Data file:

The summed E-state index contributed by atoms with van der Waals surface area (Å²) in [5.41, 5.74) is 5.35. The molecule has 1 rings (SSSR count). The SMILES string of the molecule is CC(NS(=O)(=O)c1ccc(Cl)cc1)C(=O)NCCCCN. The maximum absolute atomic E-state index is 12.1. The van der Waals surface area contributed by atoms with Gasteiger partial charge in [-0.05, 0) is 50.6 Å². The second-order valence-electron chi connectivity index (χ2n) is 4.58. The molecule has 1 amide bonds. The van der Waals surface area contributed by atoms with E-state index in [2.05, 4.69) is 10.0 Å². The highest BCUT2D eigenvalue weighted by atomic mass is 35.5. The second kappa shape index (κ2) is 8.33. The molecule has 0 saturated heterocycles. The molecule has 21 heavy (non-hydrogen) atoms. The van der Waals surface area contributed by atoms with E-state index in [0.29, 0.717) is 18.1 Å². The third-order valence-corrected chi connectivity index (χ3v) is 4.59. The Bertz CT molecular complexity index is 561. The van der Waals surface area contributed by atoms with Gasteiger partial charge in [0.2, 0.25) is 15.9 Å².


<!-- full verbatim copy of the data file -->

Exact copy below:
The summed E-state index contributed by atoms with van der Waals surface area (Å²) in [5.41, 5.74) is 5.35. The molecule has 1 rings (SSSR count). The SMILES string of the molecule is CC(NS(=O)(=O)c1ccc(Cl)cc1)C(=O)NCCCCN. The maximum absolute atomic E-state index is 12.1. The van der Waals surface area contributed by atoms with Gasteiger partial charge in [-0.05, 0) is 50.6 Å². The second-order valence-electron chi connectivity index (χ2n) is 4.58. The molecule has 1 amide bonds. The van der Waals surface area contributed by atoms with E-state index in [2.05, 4.69) is 10.0 Å². The highest BCUT2D eigenvalue weighted by atomic mass is 35.5. The second kappa shape index (κ2) is 8.33. The molecule has 0 saturated heterocycles. The molecule has 21 heavy (non-hydrogen) atoms. The van der Waals surface area contributed by atoms with E-state index in [0.29, 0.717) is 18.1 Å². The third-order valence-corrected chi connectivity index (χ3v) is 4.59. The Bertz CT molecular complexity index is 561. The van der Waals surface area contributed by atoms with Gasteiger partial charge in [0.2, 0.25) is 15.9 Å².